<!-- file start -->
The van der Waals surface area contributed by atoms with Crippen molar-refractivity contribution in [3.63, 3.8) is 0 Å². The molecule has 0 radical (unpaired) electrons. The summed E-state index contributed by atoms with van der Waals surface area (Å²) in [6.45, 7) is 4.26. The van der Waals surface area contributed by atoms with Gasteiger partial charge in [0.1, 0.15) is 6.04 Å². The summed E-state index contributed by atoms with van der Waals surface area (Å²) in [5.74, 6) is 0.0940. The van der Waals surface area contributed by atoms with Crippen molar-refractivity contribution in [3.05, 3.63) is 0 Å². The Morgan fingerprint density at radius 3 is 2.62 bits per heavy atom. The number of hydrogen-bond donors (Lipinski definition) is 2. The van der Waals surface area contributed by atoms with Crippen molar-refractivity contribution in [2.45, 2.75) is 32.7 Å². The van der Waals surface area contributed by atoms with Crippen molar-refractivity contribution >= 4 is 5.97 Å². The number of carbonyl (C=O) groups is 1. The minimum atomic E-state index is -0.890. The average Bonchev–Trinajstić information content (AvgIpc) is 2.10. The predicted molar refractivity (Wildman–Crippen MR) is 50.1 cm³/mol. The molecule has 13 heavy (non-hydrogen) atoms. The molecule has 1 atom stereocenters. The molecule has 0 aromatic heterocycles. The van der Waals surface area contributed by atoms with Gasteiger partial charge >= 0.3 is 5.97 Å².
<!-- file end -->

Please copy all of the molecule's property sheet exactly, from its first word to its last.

The van der Waals surface area contributed by atoms with Crippen molar-refractivity contribution in [3.63, 3.8) is 0 Å². The molecule has 0 radical (unpaired) electrons. The summed E-state index contributed by atoms with van der Waals surface area (Å²) in [6.45, 7) is 4.26. The van der Waals surface area contributed by atoms with Gasteiger partial charge in [0.1, 0.15) is 6.04 Å². The summed E-state index contributed by atoms with van der Waals surface area (Å²) in [5.74, 6) is 0.0940. The van der Waals surface area contributed by atoms with Crippen molar-refractivity contribution in [3.05, 3.63) is 0 Å². The Morgan fingerprint density at radius 3 is 2.62 bits per heavy atom. The number of hydrogen-bond donors (Lipinski definition) is 2. The van der Waals surface area contributed by atoms with Crippen molar-refractivity contribution in [2.45, 2.75) is 32.7 Å². The van der Waals surface area contributed by atoms with Crippen molar-refractivity contribution >= 4 is 5.97 Å². The number of carbonyl (C=O) groups is 1. The minimum atomic E-state index is -0.890. The average Bonchev–Trinajstić information content (AvgIpc) is 2.10. The predicted molar refractivity (Wildman–Crippen MR) is 50.1 cm³/mol. The molecule has 13 heavy (non-hydrogen) atoms. The molecule has 1 atom stereocenters. The molecule has 0 aromatic heterocycles. The van der Waals surface area contributed by atoms with Gasteiger partial charge >= 0.3 is 5.97 Å².